- Amazing Kong/Awesome Kong/Kharma is a Scary Black Woman.
God made the devil just for fun,
- Another Scary Black Woman of wrestling is Jazz, who wasn't much taller than most of the other wrestlers(as opposed to the last two examples), but was more muscular than and often came out of nowhere to attack people in no shape to defend themselves.
- WWE wrestler Mark Henry is a few inches shorter and a 100 lbs lighter than Frazier, but, at 6'1", 380 lbs, he's still a whole lot of Scary Black Man. Not to mention he's the World's Strongest Man and is well aware of that fact. If he ever comes back from an injury, turns face, or turns heel, you better stay the hell out of his way for awhile. The latest and greatest example of this has been his "Hall of Pain" heel turn, where he has dominated several other big men, (kayfabe) broken their legs, tossed anyone of smaller status and stature around like rag dolls, effortlessly kicked out of Starship Pain, and even beaten Randy Orton clean TWICE for the World Heavyweight title. Some would say he's WWE's best booked heel in years.
- Abdullah The Butcher, a professional wrestling pioneer. He had scars on his forehead from frequently being cut and since he hailed from Sudan, he doubled as an Evil Foreigner
- Courtesy of The Nexus, Michael Tarver looks scary as hell, especially when he wears his facemask.
- Played for Laughs in one early Bloom County comic, where a young black boy named Alphonzo goes looking for a good costume for a black boy only for the storekeeper to tell him there aren't any. Then she suddenly recalls that actually there is one: the "Mr. T Action Kit." Bringing one out, she reads from the blurb on the back of the box: "Now you too can stomp, talk badly, and scare the hell out of white people." The costume, however proves inadequate even to this function with his white friends, much to Alphonzo's disgust.
- Warhammer 40,000 has a Space Marine chapter that's an entire army of Scary Black Man called the Salamanders. They have expertise with fire weapons, also making them an example of Kill It with Fire. All fire based weapons (flamers and meltas) and hammers are master-crafted because they're also trained as black smiths. That means that you're also better off running from their Assault Terminators (who's armor makes them even larger and scarier than a normal Space Marine) who wield Thunder Hammers. These guys are actually one of the nicer chapters around.
- As of the most recent codex, they now have totally black, obsidian-coloured skin and red eyes as a result of genetic engineering to resist radiation burns rather than having anything to do with ethnicity.
- Inquisitor Mordecai Toth from Dawn of War. A scary black man with a thunder hammer, a bolt pistol, and Psychic Powers.
- Even though Inquisitor Toth is indeed a Scary Black Man, he does the one thing you would never expect an Inquisitor to do: admit he was wrong about his accusation of heresy and daemonic corruption.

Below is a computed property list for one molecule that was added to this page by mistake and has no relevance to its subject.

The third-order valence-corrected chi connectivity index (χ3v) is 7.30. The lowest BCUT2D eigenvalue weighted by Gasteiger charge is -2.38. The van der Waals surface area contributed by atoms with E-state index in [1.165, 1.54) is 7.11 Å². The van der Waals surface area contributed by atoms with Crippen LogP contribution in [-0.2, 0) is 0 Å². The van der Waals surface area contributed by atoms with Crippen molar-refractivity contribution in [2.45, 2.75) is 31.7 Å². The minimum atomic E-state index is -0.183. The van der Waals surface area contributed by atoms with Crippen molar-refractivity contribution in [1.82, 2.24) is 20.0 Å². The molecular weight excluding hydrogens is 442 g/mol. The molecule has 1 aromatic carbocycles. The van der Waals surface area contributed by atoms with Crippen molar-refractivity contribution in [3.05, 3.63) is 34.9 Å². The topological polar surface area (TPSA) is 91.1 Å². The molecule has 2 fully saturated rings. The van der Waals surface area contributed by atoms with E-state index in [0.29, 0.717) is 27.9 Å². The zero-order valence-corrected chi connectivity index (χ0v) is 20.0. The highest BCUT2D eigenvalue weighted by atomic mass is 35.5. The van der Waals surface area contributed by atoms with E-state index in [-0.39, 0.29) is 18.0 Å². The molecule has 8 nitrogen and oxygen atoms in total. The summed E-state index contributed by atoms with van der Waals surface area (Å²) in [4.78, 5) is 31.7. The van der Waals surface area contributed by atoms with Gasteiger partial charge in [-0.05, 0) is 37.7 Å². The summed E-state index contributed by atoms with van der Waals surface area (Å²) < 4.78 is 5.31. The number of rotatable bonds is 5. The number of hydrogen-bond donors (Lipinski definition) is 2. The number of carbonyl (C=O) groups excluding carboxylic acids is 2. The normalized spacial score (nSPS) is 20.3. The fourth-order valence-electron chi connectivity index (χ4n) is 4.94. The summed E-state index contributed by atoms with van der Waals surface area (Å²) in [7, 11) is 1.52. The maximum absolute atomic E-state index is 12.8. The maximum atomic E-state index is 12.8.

- "Warmachine" Major Markus 'Siege' Brisbane, Doc Killingsworth.
- Mutant Chronicles' Big Bob Watts.
- Panther in Exalted is large, black, angry and is remarkably good at scaring the shit out of people.
- Near the end of David Mamet's Edmond, the main character ends up being the victim of Prison Rape by one of these.
- The titlular character in Othello is seen this way by his enemies, and (apart from the quiet part) can be played this way even.
- By his friends too one would assume. Othello is a soldier and after all it is a soldier's job to be scary so one would assume his friends would like to think him good at his job even if Othello wasn't scary to them personally.
- Mr. T must have been popular in Japan, because Final Fantasy VII's Barret is pretty much Mr. T with an Arm Cannon... which is very scary when you think about it.
- On the other hand, Sazh from Final Fantasy XIII averts this by being sensitive and kind most of the time, although still able to kick ass.
- Back Alley Brawler from City of Heroes... interestingly enough, he USED to be white, but was Retcon'd black when the designers realized that their NPC superhero lineup lacked a Token Minority.
- Balrog (Mike Bison in Japan) and Birdie from Street Fighter play this straight. Dudley, on the other hand, is a subversion.
- Atlas from God of War II (That would be Mr. Duncan again). Also Kratos to some degree; while he is white, his voice actor is black.
- And his skin is gray, thus splitting the difference! Everybody wins!
- Craig Marduk from Tekken 4/5 is a white example.
- Kongol from Legend of Dragoon is an example, though he really doesn't have any specific ethnicity.
- Dr John of Gabriel Knight seems to be a subversion at first - he has the build to be a Scary Black Man, but not the personality. Until you discover he's in fact a Psycho for Hire
- Heavy D! and Seth from The King of Fighters.
- Zasalamel from the most recent Soul Calibur games. The eye of solid gold and Sinister Scythe merely add to it.
- Garcian Smith from Killer7.
- Joker (no, not that one) in Mega Man Star Force - particularly notable since he seems to be the only character in the series to outright kill someone... albeit temporarily.
- Dragon Age mixes it up a little with the Scary Large Grey Qunari Sten, who tends to speak very little and utilize a very big stick.
- Potemkin from Guilty Gear is black (or at least very, very dark-skinned), enormous, and hugely strong—he sketches in his spare time, but needs special supplies, as he breaks ordinary pencils just by trying to use them, applying several tons of pressure. He's also one of nicest guys in the entire series.
- Kung Fu's "fat black man".
- The Demoman from Team Fortress 2 is a Crazy Awesome mix of this trope and Violent Glaswegian. Although when he's not drunk off his head and blowing people up in armed combat, he's a very nice guy who dotes on his old blind mother.